Gogarty and the redactions.

By Frank Connolly.

In the Spring of 1996, I met with Jim Gogarty at his home in north Dublin. Over a conversation lasting a couple of hours he told me of the day in June 1989, during a general election campaign, when he was present in the Swords home of then minister, Ray Burke. He said he witnessed his employer, Joseph Murphy Jr, and builder Mick Bailey each hand over a package which he believed contained €30,000 in cash in return for a promised 700-acre land re-zoning. The allegation ultimately resulted in Burke’s resignation as foreign minister and TD and to the establishment of the Planning and Payments tribunal headed by Justice Feargus Flood in the Autumn of 1997.

The notes and taped transcript of my interview that night were provided to the tribunal, at its request, and used to substantiate the allegation, long in circulation, that Burke had received illicit contributions over many years in return for securing favourable and lucrative planning and re-zoning decisions at Dublin County Council. In its 2002 report, the tribunal found that the former minister had received other substantial rewards; and he was subsequently jailed for tax offences.

When providing the transcripts of our interview, and acting under advice from lawyers for the Sunday Business Post where details of Burke’s misbehaviour were published during those years, I requested that contents that were not relevant to the terms of reference of the tribunal, and that included unproven and unsubstantiated allegations against other individuals, should be redacted before they were circulated to other interested parties.

Among those individuals, as widely reported in recent years, was a different former minister, from a different party and a former, now deceased, Supreme Court judge whom Gogarty claimed had also received illicit payments from his employer, Joseph Murphy Sr. Not so widely reported was a claim by Gogarty that a third former minister, still active in politics, was also involved in swinging votes at the council to benefit certain developers.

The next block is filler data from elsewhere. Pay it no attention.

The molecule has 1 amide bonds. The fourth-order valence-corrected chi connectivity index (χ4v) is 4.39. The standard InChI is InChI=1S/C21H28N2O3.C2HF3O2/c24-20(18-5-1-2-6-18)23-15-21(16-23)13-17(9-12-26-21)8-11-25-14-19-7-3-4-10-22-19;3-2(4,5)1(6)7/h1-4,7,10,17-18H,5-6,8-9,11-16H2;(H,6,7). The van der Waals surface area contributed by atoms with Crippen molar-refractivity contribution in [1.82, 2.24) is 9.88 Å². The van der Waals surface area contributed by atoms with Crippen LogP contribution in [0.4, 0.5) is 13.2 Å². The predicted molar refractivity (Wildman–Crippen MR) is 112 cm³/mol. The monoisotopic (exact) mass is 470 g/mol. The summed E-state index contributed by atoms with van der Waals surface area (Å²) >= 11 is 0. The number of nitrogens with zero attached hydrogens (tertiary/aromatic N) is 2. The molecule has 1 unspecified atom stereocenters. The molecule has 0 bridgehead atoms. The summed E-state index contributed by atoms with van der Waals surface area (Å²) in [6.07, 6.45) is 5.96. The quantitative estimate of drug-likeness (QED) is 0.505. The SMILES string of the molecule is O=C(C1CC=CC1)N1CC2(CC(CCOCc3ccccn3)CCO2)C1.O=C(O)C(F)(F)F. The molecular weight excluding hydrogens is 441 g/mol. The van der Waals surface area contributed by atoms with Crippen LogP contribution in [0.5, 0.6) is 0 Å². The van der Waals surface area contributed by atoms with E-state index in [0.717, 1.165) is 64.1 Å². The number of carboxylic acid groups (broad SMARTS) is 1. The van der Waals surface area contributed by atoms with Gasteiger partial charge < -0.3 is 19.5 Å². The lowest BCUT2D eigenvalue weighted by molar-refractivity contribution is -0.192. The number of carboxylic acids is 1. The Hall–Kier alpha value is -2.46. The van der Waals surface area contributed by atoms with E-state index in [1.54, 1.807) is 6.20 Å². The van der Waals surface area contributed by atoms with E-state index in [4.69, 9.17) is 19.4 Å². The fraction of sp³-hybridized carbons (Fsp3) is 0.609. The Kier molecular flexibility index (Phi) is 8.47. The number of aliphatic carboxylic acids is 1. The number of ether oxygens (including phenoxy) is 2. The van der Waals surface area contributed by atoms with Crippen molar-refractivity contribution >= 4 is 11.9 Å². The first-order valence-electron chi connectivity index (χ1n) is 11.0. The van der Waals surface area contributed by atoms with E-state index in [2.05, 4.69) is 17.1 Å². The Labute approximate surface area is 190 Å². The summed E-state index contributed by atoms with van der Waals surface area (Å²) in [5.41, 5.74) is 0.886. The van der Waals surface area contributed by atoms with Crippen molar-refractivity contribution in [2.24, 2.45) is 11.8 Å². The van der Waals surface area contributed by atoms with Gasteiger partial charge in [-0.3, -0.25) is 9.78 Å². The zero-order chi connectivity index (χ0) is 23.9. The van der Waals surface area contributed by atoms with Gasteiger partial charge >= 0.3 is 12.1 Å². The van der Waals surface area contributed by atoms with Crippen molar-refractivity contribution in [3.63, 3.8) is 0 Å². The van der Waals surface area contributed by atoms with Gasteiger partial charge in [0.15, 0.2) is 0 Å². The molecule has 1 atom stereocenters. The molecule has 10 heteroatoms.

Whatever about my request, Flood and his legal team, in an effort to confine lines of inquiry to those relevant to the tribunal’s terms of reference and to avoid revealing the identities of individuals not immediately involved in its inquiries decided to redact some information from witness statements. This was the practice of the tribunal until 2005 when the Supreme Court ruled in an action taken by developer Owen O’Callaghan against the judicial inquiry, that all statements made by Tom Gilmartin, which had previously been redacted, should be provided in their entirety in order to test the credibility of his evidence. Gilmartin was, of course, the source of the explosive allegations of corruption against O’Callaghan and others, including Bertie Ahern and other prominent politicians.

As a consequence of its earlier practice of withholding certain statements made in the interview with me, and presumably in private with the tribunal, and on the basis of the Supreme Court ruling in the O’Callaghan case, Joseph Murphy and a co-director Frank Reynolds appealed a finding of obstruction and hindrance made against them, and in 2010 the Supreme Court quashed the tribunal decision to deny them their substantial costs.
This decision led to a successful appeal by former assistant city and county manager, George Redmond, who was found to have been at the epicentre of a decades-long planning scandal, against the findings of corruption made against him. He and others including Burke, JMSE and the Bailey brothers had had adverse findings made against them, based on Gogarty’s evidence. Other findings of wrongdoing against Redmond, Burke and others arising from different modules of the tribunal remain in place. The final report published in 2012 dealing with the Gilmartin allegations and the findings against O’Callaghan, Ahern, Padraig Flynn and a host of others, still stands.

“Another fine mess” is how the Irish Times editorialised recently when recounting the sequence of events that have unfolded. But the newspaper’s concern, and that of its contributor David Gywnn Morgan, professor of law at UCC, was not directed against the tribunal but rather at the manner in which some judges of the higher courts have unpicked decisions made by public inquiries. The professor suggested that “the judiciary has applied its own standards to very different and particular institutions without regard to the different context”.

Some of the learned colleagues have also had ‘skin in the game’ in that they have a long history of antagonism, even before they were appointed to the bench, towards the planning tribunal, in particular. A number of senior barristers argued back in 1998 that the tribunal’s sweeping orders of discovery against well-heeled banks, businessmen, lobbyists and politicians were hardly justified by claims that a few councillors had pocketed small sums in return for planning favours. Now we know that the corruption was more endemic and went far higher up the political and commercial food chain – and that most of those involved have walked away with their bank accounts in rude health. •